Twice-defeated presidential candidate Hillary Clinton said Tuesday that civility towards Republicans has to wait until after the November midterm elections.
"You cannot be civil with a political party that wants to destroy what you stand for, what you care about," Clinton said in an interview with CNN's Christiane Amanpour. "That's why I believe, if we are fortunate enough to win back the House and/or the Senate, that's when civility can start again. But until then, the only thing the Republicans seem to recognize and respect is strength."
Clinton has criticized calls for civility in the past. In June, The Guardian asked her about civility in political discourse in the midst of controversy over children being separated from their parents at the U.S.-Mexico border.
"Oh, give me a break. Give me a break!" Clinton said. "What is more uncivil and cruel than taking children away? It should be met with resolve and strength. And if some of that comes across as a little uncivil, well, children’s lives are at stake; their futures are at stake. That is that ridiculous concept of bothsideism."
Clinton is not the first Democrat to challenge civility.
In June, Rep. Maxine Waters (D., Calif.) said, "If you see anybody from [Trump's] cabinet in a restaurant, in a department store, at a gasoline station, you get out and you create a crowd, and you push back on them, and you tell them they’re not welcome anymore, anywhere."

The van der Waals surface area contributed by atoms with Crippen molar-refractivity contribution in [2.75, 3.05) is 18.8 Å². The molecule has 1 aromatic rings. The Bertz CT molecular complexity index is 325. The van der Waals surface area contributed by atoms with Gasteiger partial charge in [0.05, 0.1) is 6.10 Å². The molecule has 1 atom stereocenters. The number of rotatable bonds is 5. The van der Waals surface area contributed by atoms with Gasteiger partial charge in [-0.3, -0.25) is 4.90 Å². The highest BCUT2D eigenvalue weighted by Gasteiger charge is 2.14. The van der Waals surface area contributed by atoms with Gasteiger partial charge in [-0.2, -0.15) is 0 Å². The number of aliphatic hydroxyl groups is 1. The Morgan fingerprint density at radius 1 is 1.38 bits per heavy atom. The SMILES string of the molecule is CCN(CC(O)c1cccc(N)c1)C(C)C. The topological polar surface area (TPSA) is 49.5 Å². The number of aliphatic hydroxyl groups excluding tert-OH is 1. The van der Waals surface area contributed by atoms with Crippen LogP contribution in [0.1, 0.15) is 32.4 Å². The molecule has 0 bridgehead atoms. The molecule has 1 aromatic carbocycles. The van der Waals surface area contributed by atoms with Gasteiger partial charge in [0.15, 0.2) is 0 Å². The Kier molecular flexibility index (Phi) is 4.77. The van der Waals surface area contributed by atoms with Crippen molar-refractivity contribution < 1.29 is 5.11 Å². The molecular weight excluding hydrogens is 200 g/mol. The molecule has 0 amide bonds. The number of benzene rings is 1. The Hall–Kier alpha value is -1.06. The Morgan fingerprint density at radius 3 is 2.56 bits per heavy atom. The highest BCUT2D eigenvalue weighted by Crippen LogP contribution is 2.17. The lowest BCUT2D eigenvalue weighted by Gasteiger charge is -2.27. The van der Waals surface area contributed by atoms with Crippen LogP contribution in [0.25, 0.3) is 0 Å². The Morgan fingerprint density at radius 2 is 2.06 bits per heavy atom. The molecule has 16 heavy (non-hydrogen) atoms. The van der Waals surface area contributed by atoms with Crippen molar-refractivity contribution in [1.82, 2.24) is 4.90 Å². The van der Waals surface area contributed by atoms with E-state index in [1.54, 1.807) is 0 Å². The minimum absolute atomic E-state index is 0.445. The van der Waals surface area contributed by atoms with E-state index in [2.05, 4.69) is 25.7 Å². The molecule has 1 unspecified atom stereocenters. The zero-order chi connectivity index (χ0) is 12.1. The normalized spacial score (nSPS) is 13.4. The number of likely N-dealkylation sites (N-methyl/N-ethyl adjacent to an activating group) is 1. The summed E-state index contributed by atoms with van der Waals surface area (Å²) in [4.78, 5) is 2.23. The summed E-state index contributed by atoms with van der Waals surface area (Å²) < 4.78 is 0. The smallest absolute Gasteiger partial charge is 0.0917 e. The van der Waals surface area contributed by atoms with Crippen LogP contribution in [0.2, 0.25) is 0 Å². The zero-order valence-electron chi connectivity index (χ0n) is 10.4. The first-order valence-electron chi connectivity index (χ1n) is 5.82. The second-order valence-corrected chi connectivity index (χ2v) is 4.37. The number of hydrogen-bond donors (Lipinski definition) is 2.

Last month, Waters said she threatens Trump supporters "all the time," but insisted she does not advocate violence.
"I do not advocate violence. I do not believe you should hit, kick, shoot … We have to tell people the difference between violence and incivility and protesting," Waters said.
Around the time Waters made her initial comments, White House press secretary Sarah Sanders was asked to leave a Virginia restaurant, protesters harassed Homeland Security Secretary Kirstjen Nielsen until she cut short dinner at a Mexican restaurant, and Florida Attorney General Pam Bondi left a movie with people yelling at her, among other incidents.
Two weeks ago, Sen. Ted Cruz (R., Texas) and his wife, Heidi, were heckled and harassed at a Washington, D.C. restaurant.